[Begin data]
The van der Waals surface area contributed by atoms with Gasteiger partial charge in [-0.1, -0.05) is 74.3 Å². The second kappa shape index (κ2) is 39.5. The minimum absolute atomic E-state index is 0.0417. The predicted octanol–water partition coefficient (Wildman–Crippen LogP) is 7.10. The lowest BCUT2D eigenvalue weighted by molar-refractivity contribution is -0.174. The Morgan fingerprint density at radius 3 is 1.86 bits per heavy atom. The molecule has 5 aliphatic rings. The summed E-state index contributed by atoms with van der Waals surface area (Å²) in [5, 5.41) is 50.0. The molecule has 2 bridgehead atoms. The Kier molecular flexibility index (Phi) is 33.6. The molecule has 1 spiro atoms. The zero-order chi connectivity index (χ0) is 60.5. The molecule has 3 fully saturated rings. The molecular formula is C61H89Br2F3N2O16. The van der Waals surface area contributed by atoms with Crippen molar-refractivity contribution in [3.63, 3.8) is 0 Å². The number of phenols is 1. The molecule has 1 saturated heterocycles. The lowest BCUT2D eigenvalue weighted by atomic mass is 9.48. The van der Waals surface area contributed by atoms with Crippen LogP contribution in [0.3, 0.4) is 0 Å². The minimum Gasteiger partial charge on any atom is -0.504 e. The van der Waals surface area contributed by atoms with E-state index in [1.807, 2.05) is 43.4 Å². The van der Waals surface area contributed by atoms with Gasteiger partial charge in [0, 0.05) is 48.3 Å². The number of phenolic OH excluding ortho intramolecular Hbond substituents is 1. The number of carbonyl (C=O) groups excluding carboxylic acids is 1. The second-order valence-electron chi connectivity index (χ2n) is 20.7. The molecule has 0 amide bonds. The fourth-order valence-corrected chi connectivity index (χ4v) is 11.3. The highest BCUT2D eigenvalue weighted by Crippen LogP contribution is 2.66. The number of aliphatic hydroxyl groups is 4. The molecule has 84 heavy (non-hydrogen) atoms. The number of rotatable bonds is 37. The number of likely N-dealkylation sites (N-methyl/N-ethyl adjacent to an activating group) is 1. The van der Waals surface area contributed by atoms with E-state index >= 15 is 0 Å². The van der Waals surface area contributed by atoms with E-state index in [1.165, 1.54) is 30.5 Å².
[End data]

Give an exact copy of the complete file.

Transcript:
The van der Waals surface area contributed by atoms with Gasteiger partial charge in [-0.1, -0.05) is 74.3 Å². The second kappa shape index (κ2) is 39.5. The minimum absolute atomic E-state index is 0.0417. The predicted octanol–water partition coefficient (Wildman–Crippen LogP) is 7.10. The lowest BCUT2D eigenvalue weighted by molar-refractivity contribution is -0.174. The Morgan fingerprint density at radius 3 is 1.86 bits per heavy atom. The molecule has 5 aliphatic rings. The summed E-state index contributed by atoms with van der Waals surface area (Å²) in [5, 5.41) is 50.0. The molecule has 2 bridgehead atoms. The Kier molecular flexibility index (Phi) is 33.6. The molecule has 1 spiro atoms. The zero-order chi connectivity index (χ0) is 60.5. The molecule has 3 fully saturated rings. The molecular formula is C61H89Br2F3N2O16. The van der Waals surface area contributed by atoms with Crippen molar-refractivity contribution in [3.63, 3.8) is 0 Å². The number of phenols is 1. The molecule has 1 saturated heterocycles. The lowest BCUT2D eigenvalue weighted by atomic mass is 9.48. The van der Waals surface area contributed by atoms with Crippen LogP contribution in [0.3, 0.4) is 0 Å². The minimum Gasteiger partial charge on any atom is -0.504 e. The van der Waals surface area contributed by atoms with E-state index in [1.807, 2.05) is 43.4 Å². The van der Waals surface area contributed by atoms with Gasteiger partial charge in [0, 0.05) is 48.3 Å². The number of phenolic OH excluding ortho intramolecular Hbond substituents is 1. The number of carbonyl (C=O) groups excluding carboxylic acids is 1. The second-order valence-electron chi connectivity index (χ2n) is 20.7. The molecule has 0 amide bonds. The fourth-order valence-corrected chi connectivity index (χ4v) is 11.3. The highest BCUT2D eigenvalue weighted by Crippen LogP contribution is 2.66. The number of aliphatic hydroxyl groups is 4. The molecule has 84 heavy (non-hydrogen) atoms. The number of rotatable bonds is 37. The number of likely N-dealkylation sites (N-methyl/N-ethyl adjacent to an activating group) is 1. The van der Waals surface area contributed by atoms with E-state index >= 15 is 0 Å². The van der Waals surface area contributed by atoms with E-state index in [1.165, 1.54) is 30.5 Å².